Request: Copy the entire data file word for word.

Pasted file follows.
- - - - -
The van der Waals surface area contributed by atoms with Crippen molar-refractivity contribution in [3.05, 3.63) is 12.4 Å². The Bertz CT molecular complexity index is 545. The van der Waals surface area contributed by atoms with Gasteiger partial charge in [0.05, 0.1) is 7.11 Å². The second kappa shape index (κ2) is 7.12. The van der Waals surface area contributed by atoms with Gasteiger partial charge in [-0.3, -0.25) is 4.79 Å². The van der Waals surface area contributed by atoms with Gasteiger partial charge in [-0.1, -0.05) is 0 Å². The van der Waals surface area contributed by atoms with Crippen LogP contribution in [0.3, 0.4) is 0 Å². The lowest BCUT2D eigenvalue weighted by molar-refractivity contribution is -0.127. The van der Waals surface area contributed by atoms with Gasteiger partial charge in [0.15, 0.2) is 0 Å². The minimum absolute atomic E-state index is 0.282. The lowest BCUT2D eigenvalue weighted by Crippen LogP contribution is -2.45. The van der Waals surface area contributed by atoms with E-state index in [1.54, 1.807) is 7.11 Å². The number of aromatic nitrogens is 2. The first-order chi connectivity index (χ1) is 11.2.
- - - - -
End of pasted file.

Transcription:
The van der Waals surface area contributed by atoms with Crippen molar-refractivity contribution in [3.05, 3.63) is 12.4 Å². The Bertz CT molecular complexity index is 545. The van der Waals surface area contributed by atoms with Gasteiger partial charge in [0.05, 0.1) is 7.11 Å². The second kappa shape index (κ2) is 7.12. The van der Waals surface area contributed by atoms with Gasteiger partial charge in [-0.3, -0.25) is 4.79 Å². The van der Waals surface area contributed by atoms with Gasteiger partial charge in [-0.1, -0.05) is 0 Å². The van der Waals surface area contributed by atoms with Crippen LogP contribution in [0.3, 0.4) is 0 Å². The lowest BCUT2D eigenvalue weighted by molar-refractivity contribution is -0.127. The van der Waals surface area contributed by atoms with Gasteiger partial charge in [0.15, 0.2) is 0 Å². The minimum absolute atomic E-state index is 0.282. The lowest BCUT2D eigenvalue weighted by Crippen LogP contribution is -2.45. The van der Waals surface area contributed by atoms with E-state index in [1.54, 1.807) is 7.11 Å². The number of aromatic nitrogens is 2. The first-order chi connectivity index (χ1) is 11.2.